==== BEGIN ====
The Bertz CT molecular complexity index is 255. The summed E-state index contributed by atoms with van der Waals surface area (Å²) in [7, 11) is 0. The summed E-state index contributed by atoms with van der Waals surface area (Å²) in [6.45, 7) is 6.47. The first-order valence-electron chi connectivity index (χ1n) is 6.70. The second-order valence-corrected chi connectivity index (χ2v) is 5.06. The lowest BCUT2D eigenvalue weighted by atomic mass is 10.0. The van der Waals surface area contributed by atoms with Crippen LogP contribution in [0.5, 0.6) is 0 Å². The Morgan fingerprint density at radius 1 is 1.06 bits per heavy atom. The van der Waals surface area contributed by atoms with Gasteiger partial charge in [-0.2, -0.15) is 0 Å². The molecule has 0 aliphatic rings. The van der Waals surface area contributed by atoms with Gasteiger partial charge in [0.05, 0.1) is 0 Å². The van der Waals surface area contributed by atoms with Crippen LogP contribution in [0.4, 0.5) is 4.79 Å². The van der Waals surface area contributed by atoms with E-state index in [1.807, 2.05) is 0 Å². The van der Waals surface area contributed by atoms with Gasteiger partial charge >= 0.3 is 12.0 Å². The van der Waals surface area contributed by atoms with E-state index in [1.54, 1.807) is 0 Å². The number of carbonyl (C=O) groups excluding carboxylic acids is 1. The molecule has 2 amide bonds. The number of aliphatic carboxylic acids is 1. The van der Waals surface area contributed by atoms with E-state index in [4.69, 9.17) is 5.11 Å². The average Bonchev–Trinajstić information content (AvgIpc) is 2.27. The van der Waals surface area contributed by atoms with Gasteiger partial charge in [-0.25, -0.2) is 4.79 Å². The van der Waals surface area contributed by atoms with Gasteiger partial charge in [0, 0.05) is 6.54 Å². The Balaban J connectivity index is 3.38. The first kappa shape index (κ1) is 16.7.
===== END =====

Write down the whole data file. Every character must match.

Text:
The Bertz CT molecular complexity index is 255. The summed E-state index contributed by atoms with van der Waals surface area (Å²) in [7, 11) is 0. The summed E-state index contributed by atoms with van der Waals surface area (Å²) in [6.45, 7) is 6.47. The first-order valence-electron chi connectivity index (χ1n) is 6.70. The second-order valence-corrected chi connectivity index (χ2v) is 5.06. The lowest BCUT2D eigenvalue weighted by atomic mass is 10.0. The van der Waals surface area contributed by atoms with Crippen LogP contribution in [0.5, 0.6) is 0 Å². The Morgan fingerprint density at radius 1 is 1.06 bits per heavy atom. The van der Waals surface area contributed by atoms with Gasteiger partial charge in [-0.2, -0.15) is 0 Å². The molecule has 0 aliphatic rings. The van der Waals surface area contributed by atoms with Gasteiger partial charge in [0.05, 0.1) is 0 Å². The van der Waals surface area contributed by atoms with Crippen LogP contribution in [0.4, 0.5) is 4.79 Å². The van der Waals surface area contributed by atoms with E-state index in [1.807, 2.05) is 0 Å². The van der Waals surface area contributed by atoms with Gasteiger partial charge >= 0.3 is 12.0 Å². The van der Waals surface area contributed by atoms with E-state index in [1.54, 1.807) is 0 Å². The number of carbonyl (C=O) groups excluding carboxylic acids is 1. The molecule has 2 amide bonds. The number of aliphatic carboxylic acids is 1. The van der Waals surface area contributed by atoms with E-state index in [4.69, 9.17) is 5.11 Å². The average Bonchev–Trinajstić information content (AvgIpc) is 2.27. The van der Waals surface area contributed by atoms with Gasteiger partial charge in [-0.25, -0.2) is 4.79 Å². The van der Waals surface area contributed by atoms with Gasteiger partial charge in [0, 0.05) is 6.54 Å². The Balaban J connectivity index is 3.38. The first kappa shape index (κ1) is 16.7.